Can Minibinders save us from the SARS-CoV-2 mutations?

Source: Pixabay
Source: Pixabay

When it comes to potential prophylactic and treatment agents, the multivalent protein-based minibinders might be the greatest choice. They can “remember” their activity against the SARS-CoV-2 variants. This was revealed in recent research, and we are bound to find more.

The variants of SARS-CoV-2, the agents that caused the coronavirus pandemic, might be a threat to our progress in defeating the disease once and for all. Besides the vaccines – that are now given to many countries – we might need additional treatment.

The monoclonal antibodies which are meant to fight the SARS-CoV-2 spike glycoprotein can improve the results for patients suffering from COVID-19. But producing them in sufficient quantities for that, in order to be used by the population during this pandemic, is not financially doable.

Also, many monoclonal antibodies are a bit sensitive to viral escapes because they confer point mutations in their epitope on the spike glycoprotein trimer. Researchers found out about this by making a cocktail of different monoclonal antibodies that target different epitopes. However, it has been shown that the new variants are able to escape it, as well.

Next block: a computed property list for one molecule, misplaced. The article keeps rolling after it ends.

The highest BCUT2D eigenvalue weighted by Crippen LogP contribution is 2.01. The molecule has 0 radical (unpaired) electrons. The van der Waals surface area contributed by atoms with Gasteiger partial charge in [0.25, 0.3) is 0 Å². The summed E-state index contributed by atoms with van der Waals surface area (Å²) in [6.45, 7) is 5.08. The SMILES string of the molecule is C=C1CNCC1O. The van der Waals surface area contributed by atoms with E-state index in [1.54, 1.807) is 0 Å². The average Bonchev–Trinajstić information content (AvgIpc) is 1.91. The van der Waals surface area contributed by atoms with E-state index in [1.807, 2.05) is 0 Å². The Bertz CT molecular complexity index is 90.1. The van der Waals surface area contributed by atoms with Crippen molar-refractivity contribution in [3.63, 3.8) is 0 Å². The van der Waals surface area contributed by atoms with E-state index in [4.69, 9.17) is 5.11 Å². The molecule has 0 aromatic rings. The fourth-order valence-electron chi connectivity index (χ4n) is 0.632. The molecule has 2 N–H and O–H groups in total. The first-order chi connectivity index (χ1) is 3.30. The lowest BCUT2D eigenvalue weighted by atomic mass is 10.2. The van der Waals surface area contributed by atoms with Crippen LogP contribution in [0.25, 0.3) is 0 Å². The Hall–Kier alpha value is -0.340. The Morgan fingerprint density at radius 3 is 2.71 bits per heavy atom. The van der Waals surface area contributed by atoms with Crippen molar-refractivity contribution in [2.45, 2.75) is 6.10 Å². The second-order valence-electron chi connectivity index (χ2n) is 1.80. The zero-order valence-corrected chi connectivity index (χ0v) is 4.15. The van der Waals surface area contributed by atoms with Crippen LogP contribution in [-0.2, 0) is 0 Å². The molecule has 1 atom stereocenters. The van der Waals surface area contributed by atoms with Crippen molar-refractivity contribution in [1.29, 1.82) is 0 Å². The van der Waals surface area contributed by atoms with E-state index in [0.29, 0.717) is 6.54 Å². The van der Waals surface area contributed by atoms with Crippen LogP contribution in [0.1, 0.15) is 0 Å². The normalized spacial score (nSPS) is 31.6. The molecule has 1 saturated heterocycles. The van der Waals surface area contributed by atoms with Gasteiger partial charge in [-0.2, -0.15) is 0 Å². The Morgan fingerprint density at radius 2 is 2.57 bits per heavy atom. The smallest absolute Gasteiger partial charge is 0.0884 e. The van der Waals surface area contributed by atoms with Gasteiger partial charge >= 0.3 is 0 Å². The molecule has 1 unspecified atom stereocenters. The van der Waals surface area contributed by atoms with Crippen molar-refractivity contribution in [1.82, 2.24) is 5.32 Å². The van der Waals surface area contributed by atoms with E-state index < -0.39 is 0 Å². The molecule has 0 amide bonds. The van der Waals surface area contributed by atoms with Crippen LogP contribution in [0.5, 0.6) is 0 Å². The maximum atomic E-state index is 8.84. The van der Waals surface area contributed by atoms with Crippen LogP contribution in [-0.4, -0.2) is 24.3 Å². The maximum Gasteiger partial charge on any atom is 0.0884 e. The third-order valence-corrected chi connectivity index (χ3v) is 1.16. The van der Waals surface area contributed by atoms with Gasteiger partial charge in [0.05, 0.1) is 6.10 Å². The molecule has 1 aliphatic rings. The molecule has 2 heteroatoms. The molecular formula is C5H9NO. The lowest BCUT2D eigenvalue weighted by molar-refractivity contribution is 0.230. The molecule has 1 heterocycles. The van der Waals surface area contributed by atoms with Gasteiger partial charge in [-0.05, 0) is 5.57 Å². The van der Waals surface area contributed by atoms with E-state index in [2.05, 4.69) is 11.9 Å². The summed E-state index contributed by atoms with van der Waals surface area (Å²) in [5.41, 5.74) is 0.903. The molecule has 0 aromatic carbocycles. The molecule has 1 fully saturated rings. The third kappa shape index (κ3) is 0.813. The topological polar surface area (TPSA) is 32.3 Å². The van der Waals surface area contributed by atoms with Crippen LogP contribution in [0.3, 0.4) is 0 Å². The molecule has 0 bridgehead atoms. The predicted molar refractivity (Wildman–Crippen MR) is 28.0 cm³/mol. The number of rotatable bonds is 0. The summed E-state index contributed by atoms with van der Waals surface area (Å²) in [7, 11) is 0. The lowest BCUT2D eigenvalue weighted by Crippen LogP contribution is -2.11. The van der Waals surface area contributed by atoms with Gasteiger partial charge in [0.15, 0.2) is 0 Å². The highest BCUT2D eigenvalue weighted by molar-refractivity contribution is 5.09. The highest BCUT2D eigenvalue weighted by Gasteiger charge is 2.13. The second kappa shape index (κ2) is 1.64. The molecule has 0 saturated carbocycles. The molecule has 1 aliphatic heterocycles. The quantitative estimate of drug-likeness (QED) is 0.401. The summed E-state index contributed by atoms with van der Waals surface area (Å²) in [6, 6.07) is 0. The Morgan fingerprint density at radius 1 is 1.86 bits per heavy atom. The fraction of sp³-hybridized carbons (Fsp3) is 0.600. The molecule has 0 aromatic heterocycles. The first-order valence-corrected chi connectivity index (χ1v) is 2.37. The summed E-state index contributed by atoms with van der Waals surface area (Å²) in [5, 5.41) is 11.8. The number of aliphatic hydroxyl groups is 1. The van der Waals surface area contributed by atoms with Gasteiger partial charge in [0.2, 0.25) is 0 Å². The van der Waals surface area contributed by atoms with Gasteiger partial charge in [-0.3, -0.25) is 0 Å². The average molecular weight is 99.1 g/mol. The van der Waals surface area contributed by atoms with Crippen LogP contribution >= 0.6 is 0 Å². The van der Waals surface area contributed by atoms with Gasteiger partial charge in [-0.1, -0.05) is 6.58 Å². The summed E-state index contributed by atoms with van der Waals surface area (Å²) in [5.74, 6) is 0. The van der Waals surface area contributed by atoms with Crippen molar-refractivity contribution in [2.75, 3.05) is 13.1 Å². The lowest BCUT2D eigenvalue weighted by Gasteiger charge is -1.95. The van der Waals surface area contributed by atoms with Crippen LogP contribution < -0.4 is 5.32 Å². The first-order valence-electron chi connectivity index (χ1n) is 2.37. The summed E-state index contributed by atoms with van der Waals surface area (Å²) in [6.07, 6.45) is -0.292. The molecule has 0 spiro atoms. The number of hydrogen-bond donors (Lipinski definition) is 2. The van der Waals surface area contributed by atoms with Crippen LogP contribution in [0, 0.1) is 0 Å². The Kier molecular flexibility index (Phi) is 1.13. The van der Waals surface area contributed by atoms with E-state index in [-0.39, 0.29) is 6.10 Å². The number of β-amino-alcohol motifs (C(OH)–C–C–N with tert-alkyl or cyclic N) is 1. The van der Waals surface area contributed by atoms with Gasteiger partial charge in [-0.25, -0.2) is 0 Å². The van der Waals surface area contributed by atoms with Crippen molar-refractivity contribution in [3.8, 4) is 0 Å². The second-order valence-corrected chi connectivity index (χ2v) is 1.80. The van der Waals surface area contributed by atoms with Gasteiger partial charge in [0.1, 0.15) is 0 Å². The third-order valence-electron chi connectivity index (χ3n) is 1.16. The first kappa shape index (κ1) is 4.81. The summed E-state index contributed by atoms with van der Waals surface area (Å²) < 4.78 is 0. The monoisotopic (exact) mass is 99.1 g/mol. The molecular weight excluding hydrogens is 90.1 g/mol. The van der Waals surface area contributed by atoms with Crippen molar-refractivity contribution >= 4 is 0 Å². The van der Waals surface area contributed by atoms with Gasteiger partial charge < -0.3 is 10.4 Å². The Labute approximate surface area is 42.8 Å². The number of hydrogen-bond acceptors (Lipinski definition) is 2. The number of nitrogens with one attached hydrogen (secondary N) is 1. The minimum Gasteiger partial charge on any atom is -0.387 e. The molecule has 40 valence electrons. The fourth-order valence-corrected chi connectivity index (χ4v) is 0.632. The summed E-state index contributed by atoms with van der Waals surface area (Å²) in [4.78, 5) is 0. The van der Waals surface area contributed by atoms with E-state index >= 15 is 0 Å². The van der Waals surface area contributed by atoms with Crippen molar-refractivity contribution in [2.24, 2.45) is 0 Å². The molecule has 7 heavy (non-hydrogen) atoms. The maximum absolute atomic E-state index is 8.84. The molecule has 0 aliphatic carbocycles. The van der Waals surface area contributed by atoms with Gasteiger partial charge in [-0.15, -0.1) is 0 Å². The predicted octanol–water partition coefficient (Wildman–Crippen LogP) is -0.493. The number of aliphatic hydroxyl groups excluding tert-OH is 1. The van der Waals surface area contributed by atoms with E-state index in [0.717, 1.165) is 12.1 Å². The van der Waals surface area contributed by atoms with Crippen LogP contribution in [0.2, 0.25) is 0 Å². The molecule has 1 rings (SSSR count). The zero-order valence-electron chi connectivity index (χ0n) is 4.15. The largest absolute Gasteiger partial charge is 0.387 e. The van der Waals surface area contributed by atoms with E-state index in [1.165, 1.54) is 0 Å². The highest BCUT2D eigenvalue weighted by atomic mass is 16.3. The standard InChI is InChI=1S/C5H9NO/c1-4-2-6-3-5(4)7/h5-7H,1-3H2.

Researchers started to look for an alternative to monoclonal antibodies. Previous work has used computational power in order to make the miniproteins that could block the SARS-CoV-2 receptor-binding domain (RBD) interaction between the host receptor and the spike glycoprotein trimer. They were called ‘minibinders’.

Will it resist the viral escape?

It has been shown that the trivalent minibinders can get all of the three receptor binding domains on a single spike glycoprotein trimer. The results have also shown the precision with which both the protein binding interfaces and protein scaffolds can be designed.

Candidates – mice, for now – can neutralize the SARS-CoV-2 variants. They can also resist the viral escape.

Troy P. Stone
Troy has dreamt his entire life of becoming a doctor, but decided to study Journalism instead. He is our main contributor, and he usually covers complex health and nutrition topics.